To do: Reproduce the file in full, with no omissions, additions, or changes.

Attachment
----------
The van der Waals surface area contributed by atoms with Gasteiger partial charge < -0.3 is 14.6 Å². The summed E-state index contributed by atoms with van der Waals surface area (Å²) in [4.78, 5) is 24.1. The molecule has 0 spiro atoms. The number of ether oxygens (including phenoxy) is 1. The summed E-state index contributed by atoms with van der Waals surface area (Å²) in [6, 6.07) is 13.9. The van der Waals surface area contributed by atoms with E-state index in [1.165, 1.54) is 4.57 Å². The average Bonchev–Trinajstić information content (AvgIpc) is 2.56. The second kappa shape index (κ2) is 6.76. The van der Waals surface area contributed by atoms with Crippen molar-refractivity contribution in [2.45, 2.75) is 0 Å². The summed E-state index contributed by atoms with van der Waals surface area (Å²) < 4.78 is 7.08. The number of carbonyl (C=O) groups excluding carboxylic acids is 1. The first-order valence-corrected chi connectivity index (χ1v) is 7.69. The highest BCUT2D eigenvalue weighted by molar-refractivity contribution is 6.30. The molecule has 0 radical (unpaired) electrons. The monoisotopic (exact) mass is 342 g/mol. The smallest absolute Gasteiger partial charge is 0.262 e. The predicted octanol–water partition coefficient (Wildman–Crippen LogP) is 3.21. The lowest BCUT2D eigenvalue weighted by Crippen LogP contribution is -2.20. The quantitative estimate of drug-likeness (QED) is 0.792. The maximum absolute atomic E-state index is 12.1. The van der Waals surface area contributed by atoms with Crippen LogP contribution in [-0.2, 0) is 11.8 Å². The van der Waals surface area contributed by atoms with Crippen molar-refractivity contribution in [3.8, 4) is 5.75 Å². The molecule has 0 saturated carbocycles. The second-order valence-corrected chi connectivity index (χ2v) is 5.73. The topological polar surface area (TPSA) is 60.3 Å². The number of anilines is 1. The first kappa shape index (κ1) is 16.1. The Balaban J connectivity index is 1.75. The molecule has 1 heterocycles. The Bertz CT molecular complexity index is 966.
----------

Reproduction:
The van der Waals surface area contributed by atoms with Gasteiger partial charge < -0.3 is 14.6 Å². The summed E-state index contributed by atoms with van der Waals surface area (Å²) in [4.78, 5) is 24.1. The molecule has 0 spiro atoms. The number of ether oxygens (including phenoxy) is 1. The summed E-state index contributed by atoms with van der Waals surface area (Å²) in [6, 6.07) is 13.9. The van der Waals surface area contributed by atoms with E-state index in [1.165, 1.54) is 4.57 Å². The average Bonchev–Trinajstić information content (AvgIpc) is 2.56. The second kappa shape index (κ2) is 6.76. The van der Waals surface area contributed by atoms with Crippen molar-refractivity contribution in [2.45, 2.75) is 0 Å². The summed E-state index contributed by atoms with van der Waals surface area (Å²) < 4.78 is 7.08. The number of carbonyl (C=O) groups excluding carboxylic acids is 1. The first-order valence-corrected chi connectivity index (χ1v) is 7.69. The highest BCUT2D eigenvalue weighted by molar-refractivity contribution is 6.30. The molecule has 0 radical (unpaired) electrons. The monoisotopic (exact) mass is 342 g/mol. The smallest absolute Gasteiger partial charge is 0.262 e. The predicted octanol–water partition coefficient (Wildman–Crippen LogP) is 3.21. The lowest BCUT2D eigenvalue weighted by Crippen LogP contribution is -2.20. The quantitative estimate of drug-likeness (QED) is 0.792. The maximum absolute atomic E-state index is 12.1. The van der Waals surface area contributed by atoms with Crippen LogP contribution in [-0.2, 0) is 11.8 Å². The van der Waals surface area contributed by atoms with Crippen molar-refractivity contribution in [3.8, 4) is 5.75 Å². The molecule has 0 saturated carbocycles. The second-order valence-corrected chi connectivity index (χ2v) is 5.73. The topological polar surface area (TPSA) is 60.3 Å². The number of anilines is 1. The first kappa shape index (κ1) is 16.1. The Balaban J connectivity index is 1.75. The molecule has 1 heterocycles. The Bertz CT molecular complexity index is 966.